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October 31, 2014

Maybe NBC should change the name to Day One Season

by Bob Sassone, posted Aug 6th 2009 5:27PM
Day OneLots of news coming out of the Television Critics Association press tour, and a lot of it makes you think that NBC is either a.) filled with mad geniuses who are so ahead of the rest of us that we'll all look back in a few years and realize how prescient they were, or b.) they have no idea how to run a network.

The latest move that TV fans will be talking about is this: prime time entertainment chief Angela Bromstad says that Day One, the new drama from ex-Heroes producer Jesse Alexander, might only last one season and then be done.

She says "we've always looked at Day One as a big event for us and not necessarily a show that would be an ongoing, returning show for a second season."

TV fans have been up in arms the past few seasons (with all networks, not just NBC) because they'll get invested in a TV show, one with a continuing storyline, and then the show will be canceled. This, of course, is a different thing because NBC is actually telling us that the show might last only one season (though great ratings will change that thinking quickly), but that didn't help shows like Harper's Island, which was also meant to be a 13 episode, one season show from the start (you could probably put Daybreak and Kidnapped on that list too, though they were never announced as one season shows).

So does the fact that Day One might be a one season show make you want to see it more or will you simply assume it's not worth your time if NBC doesn't see a future for it?

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chris call

Just goes to show that it's business as usual with NBC(Nothing But Crap). New execs being as weak and non-committal to their creators as the outgoing regime. Pathetic.

August 11 2009 at 11:38 AM Report abuse rate up rate down Reply
Iristella

Either way I think the show's gonna rock... we shall see !

August 11 2009 at 2:33 AM Report abuse rate up rate down Reply
Jennifer

Actually this is very common in Asia, most shows have a fairly concrete end point (though some do drag on and on, and there are always sequels to popular mini-series).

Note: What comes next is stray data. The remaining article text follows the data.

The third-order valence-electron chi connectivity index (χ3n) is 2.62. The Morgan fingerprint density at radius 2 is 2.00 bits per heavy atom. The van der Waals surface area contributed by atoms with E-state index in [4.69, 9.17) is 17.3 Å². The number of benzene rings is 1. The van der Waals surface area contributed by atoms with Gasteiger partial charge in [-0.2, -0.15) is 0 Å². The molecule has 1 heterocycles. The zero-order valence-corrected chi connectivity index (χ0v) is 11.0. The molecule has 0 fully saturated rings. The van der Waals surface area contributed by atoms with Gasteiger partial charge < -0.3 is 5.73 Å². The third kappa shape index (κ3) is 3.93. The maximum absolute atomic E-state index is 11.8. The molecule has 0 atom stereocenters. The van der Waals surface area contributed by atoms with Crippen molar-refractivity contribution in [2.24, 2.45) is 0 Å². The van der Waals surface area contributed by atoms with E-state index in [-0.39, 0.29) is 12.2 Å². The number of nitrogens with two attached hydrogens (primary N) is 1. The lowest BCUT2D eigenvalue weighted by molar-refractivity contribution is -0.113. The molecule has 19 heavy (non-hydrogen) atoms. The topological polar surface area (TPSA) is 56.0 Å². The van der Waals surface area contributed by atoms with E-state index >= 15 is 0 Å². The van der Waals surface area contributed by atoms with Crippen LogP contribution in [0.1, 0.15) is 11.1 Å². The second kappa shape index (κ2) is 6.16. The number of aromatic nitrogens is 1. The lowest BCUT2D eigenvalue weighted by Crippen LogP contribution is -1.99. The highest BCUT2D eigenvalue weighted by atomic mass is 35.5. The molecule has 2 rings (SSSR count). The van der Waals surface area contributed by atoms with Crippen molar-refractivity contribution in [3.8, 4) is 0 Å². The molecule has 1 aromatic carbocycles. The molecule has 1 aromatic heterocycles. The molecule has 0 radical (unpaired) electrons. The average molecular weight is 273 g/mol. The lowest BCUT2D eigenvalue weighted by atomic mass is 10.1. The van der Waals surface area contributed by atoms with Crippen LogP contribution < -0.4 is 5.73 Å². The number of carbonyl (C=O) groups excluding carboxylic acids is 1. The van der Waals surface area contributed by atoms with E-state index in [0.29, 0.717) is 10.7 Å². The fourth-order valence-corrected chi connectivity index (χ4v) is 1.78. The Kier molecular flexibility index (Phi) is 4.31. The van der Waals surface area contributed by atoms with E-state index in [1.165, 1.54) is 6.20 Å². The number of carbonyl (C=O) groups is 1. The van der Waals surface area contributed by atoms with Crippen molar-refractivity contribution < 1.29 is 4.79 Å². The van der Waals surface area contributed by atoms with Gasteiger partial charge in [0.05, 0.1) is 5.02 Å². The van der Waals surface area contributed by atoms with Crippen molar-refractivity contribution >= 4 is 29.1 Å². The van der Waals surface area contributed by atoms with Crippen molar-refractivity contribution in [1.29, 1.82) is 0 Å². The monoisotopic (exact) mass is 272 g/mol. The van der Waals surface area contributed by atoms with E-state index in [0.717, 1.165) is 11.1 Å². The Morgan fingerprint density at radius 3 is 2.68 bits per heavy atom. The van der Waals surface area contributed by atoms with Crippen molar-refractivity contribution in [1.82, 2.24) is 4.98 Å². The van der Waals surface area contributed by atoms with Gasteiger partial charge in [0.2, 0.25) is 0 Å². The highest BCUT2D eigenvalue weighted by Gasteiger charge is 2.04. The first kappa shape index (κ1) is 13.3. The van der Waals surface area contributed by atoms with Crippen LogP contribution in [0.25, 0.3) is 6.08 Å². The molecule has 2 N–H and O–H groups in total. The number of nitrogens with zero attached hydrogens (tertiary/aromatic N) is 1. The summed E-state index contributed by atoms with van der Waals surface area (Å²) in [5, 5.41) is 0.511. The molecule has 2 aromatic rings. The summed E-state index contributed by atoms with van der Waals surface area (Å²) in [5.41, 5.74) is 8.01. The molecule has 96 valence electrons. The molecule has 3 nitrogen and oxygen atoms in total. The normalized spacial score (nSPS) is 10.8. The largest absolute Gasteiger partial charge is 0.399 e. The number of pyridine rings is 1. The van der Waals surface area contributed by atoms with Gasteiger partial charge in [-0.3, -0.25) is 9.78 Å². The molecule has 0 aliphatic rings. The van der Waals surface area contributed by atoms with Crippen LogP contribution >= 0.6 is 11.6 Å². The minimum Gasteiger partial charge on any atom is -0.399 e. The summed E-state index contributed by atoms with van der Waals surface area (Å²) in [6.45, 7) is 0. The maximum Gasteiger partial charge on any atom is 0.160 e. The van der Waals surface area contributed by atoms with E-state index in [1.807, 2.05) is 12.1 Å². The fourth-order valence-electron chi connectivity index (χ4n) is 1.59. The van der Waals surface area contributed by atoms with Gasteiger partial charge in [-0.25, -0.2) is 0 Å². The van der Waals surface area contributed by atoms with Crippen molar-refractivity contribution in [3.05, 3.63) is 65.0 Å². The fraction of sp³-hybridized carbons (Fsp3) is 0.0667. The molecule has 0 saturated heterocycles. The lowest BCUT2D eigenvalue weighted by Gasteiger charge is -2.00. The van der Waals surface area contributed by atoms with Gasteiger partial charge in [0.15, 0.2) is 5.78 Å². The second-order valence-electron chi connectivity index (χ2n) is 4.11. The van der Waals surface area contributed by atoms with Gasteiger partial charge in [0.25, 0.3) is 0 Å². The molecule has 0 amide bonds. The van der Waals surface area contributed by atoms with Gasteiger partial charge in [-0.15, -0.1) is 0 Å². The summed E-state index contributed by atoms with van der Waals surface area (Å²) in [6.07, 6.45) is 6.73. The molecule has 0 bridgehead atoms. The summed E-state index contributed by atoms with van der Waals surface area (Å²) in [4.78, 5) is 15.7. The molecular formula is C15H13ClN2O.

I actually used to think it was weird that shows were expected to continue on and on every year in the US. It's like a never-ending book, at some point they start dragging things out and the quality of the plot and storytelling will degrade. It takes a lot of skill to map out multi-season story arcs and keep things tight and well-paced when you don't know your end-point.

Stars also get to do many more projects and showcase their versatility across roles, which is also a great thing to see.

August 06 2009 at 10:56 PM Report abuse rate up rate down Reply
Joey Geraci

If NBC can assure us that the show will last the length of the first season, this won't neccessarily hurt the show. Doesn't sound like that is happening, however.

August 06 2009 at 7:43 PM Report abuse rate up rate down Reply
1 reply to Joey Geraci's comment
Jimmy

Kinda like Reunion. Fox canceled it and, therefore the 22 episode story halted after 13 episodes, making it useless for anyone to continue watching or buy the DVD...

August 06 2009 at 10:26 PM Report abuse rate up rate down Reply
Claire

The British use that type of model all the time with their shows. The extended mini-series approach works really well. Especially if you have the guarantee that it will last it's allotted amount. Plus it's nice to know the end is coming sometimes...no fear of X-Files fatigue.

August 06 2009 at 6:12 PM Report abuse rate up rate down Reply
Avi

I'd love to see networks try this with more shows. Write a strong first season with a self contained conclusion. If it's a success and there is a logical next step give it a 2nd season, but the ability to have a 2nd season shouldn't be a requirement for making the 1st.

August 06 2009 at 6:07 PM Report abuse rate up rate down Reply
RustyDogma

Actually, when Prison Break first came out, I thought it was only a one season show. I loved the first season, and actually stopped watching it soon after that... kind of lost its charm for me when they left the prison.

I think that model can work... like an extended mini-series. It just has to be a very strong and engaging storyline.

August 06 2009 at 5:58 PM Report abuse rate up rate down Reply

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